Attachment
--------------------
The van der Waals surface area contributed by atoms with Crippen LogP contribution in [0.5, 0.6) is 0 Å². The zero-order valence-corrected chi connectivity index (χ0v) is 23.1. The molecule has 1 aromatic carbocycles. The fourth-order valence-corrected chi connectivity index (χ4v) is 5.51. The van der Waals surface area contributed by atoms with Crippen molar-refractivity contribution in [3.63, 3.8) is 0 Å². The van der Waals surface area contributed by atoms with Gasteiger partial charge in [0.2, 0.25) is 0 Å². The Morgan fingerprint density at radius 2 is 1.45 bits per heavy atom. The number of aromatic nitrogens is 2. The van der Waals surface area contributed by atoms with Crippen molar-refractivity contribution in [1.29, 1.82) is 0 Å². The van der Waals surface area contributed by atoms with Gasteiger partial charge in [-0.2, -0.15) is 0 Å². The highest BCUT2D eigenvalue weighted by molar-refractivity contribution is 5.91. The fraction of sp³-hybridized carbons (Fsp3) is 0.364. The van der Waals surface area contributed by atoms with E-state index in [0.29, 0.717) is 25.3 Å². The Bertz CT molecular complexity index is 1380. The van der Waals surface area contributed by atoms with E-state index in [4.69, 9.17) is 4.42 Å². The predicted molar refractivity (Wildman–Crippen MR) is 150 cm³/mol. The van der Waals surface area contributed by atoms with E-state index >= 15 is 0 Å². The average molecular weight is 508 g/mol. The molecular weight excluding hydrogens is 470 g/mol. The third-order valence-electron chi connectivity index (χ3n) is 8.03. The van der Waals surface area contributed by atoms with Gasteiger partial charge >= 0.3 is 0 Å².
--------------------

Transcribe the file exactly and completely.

The van der Waals surface area contributed by atoms with Crippen LogP contribution in [0.5, 0.6) is 0 Å². The zero-order valence-corrected chi connectivity index (χ0v) is 23.1. The molecule has 1 aromatic carbocycles. The fourth-order valence-corrected chi connectivity index (χ4v) is 5.51. The van der Waals surface area contributed by atoms with Crippen molar-refractivity contribution in [3.63, 3.8) is 0 Å². The van der Waals surface area contributed by atoms with Gasteiger partial charge in [0.2, 0.25) is 0 Å². The Morgan fingerprint density at radius 2 is 1.45 bits per heavy atom. The number of aromatic nitrogens is 2. The van der Waals surface area contributed by atoms with Crippen molar-refractivity contribution in [1.29, 1.82) is 0 Å². The van der Waals surface area contributed by atoms with Gasteiger partial charge in [-0.2, -0.15) is 0 Å². The highest BCUT2D eigenvalue weighted by molar-refractivity contribution is 5.91. The fraction of sp³-hybridized carbons (Fsp3) is 0.364. The van der Waals surface area contributed by atoms with E-state index in [0.29, 0.717) is 25.3 Å². The Bertz CT molecular complexity index is 1380. The van der Waals surface area contributed by atoms with E-state index in [4.69, 9.17) is 4.42 Å². The predicted molar refractivity (Wildman–Crippen MR) is 150 cm³/mol. The van der Waals surface area contributed by atoms with E-state index >= 15 is 0 Å². The average molecular weight is 508 g/mol. The molecular weight excluding hydrogens is 470 g/mol. The third-order valence-electron chi connectivity index (χ3n) is 8.03. The van der Waals surface area contributed by atoms with Gasteiger partial charge >= 0.3 is 0 Å².